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Socket programming in C
Most inter-process communication uses the client server model. These terms refer to the two processes which will be communicating with each other. One of the two processes, the client, connects to the other process, the server, typically to make a request for information.

A socket is one end of an inter-process communication channel. The two processes each establish their own socket.


The steps involved in establishing a socket on the client side are as follows:

  1. Create a socket with the socket() system call
  2. Connect the socket to the address of the server using the connect() system call
  3. Send and receive data. There are a number of ways to do this, but the simplest is to use the read() and write() system calls.

The steps involved in establishing a socket on the server side are as follows:

  1. Create a socket with the socket() system call
  2. Bind the socket to an address using the bind() system call. For a server socket on the Internet, an address consists of a port number on the host machine.
  3. Listen for connections with the listen() system call
  4. Accept a connection with the accept() system call. This call typically blocks until a client connects with the server.
  5. Send and receive data

Socket Types

When a socket is created, the program has to specify the address domain and the socket type. Two processes can communicate with each other only if their sockets are of the same type and in the same domain.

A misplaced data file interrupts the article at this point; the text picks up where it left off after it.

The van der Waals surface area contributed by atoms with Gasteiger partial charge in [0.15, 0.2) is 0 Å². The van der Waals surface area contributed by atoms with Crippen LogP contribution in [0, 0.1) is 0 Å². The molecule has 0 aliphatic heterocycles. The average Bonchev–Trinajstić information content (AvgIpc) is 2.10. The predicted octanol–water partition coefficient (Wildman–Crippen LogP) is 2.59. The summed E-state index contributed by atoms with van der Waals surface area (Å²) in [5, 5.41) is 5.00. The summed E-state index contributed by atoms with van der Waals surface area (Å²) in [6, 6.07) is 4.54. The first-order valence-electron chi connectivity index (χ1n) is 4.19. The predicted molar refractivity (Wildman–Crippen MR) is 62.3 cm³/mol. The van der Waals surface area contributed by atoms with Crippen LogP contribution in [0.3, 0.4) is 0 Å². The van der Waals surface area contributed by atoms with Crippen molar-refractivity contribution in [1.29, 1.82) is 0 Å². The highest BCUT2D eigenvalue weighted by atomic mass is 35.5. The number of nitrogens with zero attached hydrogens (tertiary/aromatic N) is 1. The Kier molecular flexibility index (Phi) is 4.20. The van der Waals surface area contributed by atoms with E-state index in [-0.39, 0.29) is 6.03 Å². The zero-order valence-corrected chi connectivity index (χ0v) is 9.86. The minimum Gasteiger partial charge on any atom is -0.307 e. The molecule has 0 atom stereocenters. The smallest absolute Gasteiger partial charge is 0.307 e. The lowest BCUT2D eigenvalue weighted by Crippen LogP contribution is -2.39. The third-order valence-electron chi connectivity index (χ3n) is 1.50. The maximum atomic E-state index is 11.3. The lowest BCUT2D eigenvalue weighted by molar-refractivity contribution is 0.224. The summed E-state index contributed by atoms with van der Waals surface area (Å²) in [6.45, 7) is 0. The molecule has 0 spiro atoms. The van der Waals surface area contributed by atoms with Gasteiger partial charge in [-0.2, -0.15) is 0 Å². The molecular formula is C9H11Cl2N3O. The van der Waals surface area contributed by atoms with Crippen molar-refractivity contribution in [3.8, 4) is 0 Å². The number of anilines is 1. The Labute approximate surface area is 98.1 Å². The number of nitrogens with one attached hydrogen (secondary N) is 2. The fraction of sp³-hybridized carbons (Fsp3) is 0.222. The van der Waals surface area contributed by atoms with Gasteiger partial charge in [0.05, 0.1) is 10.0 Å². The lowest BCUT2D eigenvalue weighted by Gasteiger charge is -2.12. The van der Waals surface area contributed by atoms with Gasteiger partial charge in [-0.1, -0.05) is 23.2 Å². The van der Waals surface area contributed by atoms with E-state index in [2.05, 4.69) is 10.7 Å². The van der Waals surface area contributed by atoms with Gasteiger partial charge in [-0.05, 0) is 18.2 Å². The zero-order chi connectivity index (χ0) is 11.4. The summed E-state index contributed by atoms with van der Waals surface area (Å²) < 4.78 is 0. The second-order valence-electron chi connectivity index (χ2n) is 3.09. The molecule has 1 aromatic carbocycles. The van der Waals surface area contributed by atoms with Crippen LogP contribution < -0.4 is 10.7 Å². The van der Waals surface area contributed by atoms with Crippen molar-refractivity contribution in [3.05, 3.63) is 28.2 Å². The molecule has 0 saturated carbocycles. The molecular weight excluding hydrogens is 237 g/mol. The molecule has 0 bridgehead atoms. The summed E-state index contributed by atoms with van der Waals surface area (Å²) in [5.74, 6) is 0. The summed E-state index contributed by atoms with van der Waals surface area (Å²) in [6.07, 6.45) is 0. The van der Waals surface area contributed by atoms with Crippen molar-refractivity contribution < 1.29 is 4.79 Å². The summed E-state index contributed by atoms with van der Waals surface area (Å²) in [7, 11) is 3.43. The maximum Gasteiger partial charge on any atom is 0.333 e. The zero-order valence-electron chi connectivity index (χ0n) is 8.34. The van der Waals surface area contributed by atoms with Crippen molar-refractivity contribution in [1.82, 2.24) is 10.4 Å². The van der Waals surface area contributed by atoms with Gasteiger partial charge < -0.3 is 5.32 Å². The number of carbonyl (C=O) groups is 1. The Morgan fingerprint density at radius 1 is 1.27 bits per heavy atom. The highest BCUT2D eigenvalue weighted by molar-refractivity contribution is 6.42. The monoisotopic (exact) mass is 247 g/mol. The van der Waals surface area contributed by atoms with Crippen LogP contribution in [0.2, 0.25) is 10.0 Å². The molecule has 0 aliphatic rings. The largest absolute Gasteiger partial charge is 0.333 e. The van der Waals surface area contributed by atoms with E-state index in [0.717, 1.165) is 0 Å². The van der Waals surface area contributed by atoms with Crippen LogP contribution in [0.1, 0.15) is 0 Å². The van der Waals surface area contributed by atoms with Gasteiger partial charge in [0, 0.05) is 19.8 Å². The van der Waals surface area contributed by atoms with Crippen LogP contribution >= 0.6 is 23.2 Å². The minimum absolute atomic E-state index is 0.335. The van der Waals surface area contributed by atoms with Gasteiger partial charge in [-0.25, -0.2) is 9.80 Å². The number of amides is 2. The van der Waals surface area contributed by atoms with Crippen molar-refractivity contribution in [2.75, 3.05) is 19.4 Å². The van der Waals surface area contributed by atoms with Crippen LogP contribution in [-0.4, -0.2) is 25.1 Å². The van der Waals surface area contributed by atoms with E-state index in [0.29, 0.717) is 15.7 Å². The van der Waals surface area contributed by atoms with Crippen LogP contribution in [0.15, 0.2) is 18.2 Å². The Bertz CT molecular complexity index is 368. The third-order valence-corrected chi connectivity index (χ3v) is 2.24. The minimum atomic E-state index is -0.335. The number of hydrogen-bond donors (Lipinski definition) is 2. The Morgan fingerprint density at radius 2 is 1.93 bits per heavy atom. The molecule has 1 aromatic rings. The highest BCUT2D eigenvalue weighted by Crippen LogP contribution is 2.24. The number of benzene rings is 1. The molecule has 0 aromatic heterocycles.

There are two widely used address domains, the unix domain, in which two processes which share a common file system communicate, and the Internet domain, in which two processes running on any two hosts on the Internet communicate. Each of these has its own address format.

The address of a socket in the Unix domain is a character string which is basically an entry in the file system.

The address of a socket in the Internet domain consists of the Internet address of the host machine (every computer on the Internet has a unique 32 bit address, often referred to as its IP address).
In addition, each socket needs a port number on that host.
Port numbers are 16 bit unsigned integers. 
The lower numbers are reserved in Unix for standard services. For example, the port number for the FTP server is 21. It is important that standard services be at the same port on all computers so that clients will know their addresses. 
However, port numbers above 2000 are generally available.

There are two widely used socket types, stream sockets, and datagram sockets. Stream sockets treat communications as a continuous stream of characters, while datagram sockets have to read entire messages at once. Each uses its own communciations protocol.

Stream sockets use TCP (Transmission Control Protocol), which is a reliable, stream oriented protocol, and datagram sockets use UDP (Unix Datagram Protocol), which is unreliable and message oriented.

The examples in this tutorial will use sockets in the Internet domain using the TCP protocol.


Sample code

C code for a very simple client and server are provided for you. These communicate using stream sockets in the Internet domain. The code is described in detail below. However, before you read the descriptions and look at the code, you should compile and run the two programs to see what they do.


tcpclient.c
tcpserver.c

For more knowledge on socket programming read this pdf.


 
 

Category: Technical Solution | Views: 1428 | Added by: shanky | Rating: 0.0/0

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